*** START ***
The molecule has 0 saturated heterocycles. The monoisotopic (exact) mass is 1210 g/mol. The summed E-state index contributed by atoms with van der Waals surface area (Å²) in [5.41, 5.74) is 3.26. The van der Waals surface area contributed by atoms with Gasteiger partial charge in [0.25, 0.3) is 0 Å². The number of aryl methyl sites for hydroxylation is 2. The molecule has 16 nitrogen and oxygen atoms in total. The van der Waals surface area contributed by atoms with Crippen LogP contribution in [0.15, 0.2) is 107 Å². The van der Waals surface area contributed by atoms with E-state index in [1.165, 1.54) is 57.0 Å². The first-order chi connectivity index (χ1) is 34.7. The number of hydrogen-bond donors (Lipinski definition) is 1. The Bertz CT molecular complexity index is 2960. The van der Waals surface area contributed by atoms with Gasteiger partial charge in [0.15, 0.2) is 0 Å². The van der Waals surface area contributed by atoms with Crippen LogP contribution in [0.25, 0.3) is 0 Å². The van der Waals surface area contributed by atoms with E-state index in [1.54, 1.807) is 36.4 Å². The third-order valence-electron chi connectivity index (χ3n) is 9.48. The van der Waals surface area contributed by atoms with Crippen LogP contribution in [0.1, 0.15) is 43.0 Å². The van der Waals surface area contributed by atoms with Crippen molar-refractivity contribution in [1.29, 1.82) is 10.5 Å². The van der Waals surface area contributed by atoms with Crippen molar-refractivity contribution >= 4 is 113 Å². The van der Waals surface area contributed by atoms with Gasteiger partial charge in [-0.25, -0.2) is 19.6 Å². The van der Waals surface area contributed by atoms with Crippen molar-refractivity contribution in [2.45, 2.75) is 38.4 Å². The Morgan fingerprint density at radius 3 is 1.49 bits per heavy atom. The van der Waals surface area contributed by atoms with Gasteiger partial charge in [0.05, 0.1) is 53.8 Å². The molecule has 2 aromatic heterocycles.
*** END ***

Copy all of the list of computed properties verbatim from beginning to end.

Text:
The molecule has 0 saturated heterocycles. The monoisotopic (exact) mass is 1210 g/mol. The summed E-state index contributed by atoms with van der Waals surface area (Å²) in [5.41, 5.74) is 3.26. The van der Waals surface area contributed by atoms with Gasteiger partial charge in [0.25, 0.3) is 0 Å². The number of aryl methyl sites for hydroxylation is 2. The molecule has 16 nitrogen and oxygen atoms in total. The van der Waals surface area contributed by atoms with Crippen LogP contribution in [0.15, 0.2) is 107 Å². The van der Waals surface area contributed by atoms with E-state index in [1.165, 1.54) is 57.0 Å². The first-order chi connectivity index (χ1) is 34.7. The number of hydrogen-bond donors (Lipinski definition) is 1. The Bertz CT molecular complexity index is 2960. The van der Waals surface area contributed by atoms with Gasteiger partial charge in [0.15, 0.2) is 0 Å². The van der Waals surface area contributed by atoms with Crippen LogP contribution in [0.25, 0.3) is 0 Å². The van der Waals surface area contributed by atoms with E-state index in [1.54, 1.807) is 36.4 Å². The third-order valence-electron chi connectivity index (χ3n) is 9.48. The van der Waals surface area contributed by atoms with Crippen LogP contribution in [0.1, 0.15) is 43.0 Å². The van der Waals surface area contributed by atoms with Crippen molar-refractivity contribution in [1.29, 1.82) is 10.5 Å². The van der Waals surface area contributed by atoms with Crippen molar-refractivity contribution >= 4 is 113 Å². The van der Waals surface area contributed by atoms with Gasteiger partial charge in [-0.25, -0.2) is 19.6 Å². The van der Waals surface area contributed by atoms with Crippen molar-refractivity contribution in [2.45, 2.75) is 38.4 Å². The Morgan fingerprint density at radius 3 is 1.49 bits per heavy atom. The van der Waals surface area contributed by atoms with Gasteiger partial charge in [0.05, 0.1) is 53.8 Å². The molecule has 2 aromatic heterocycles.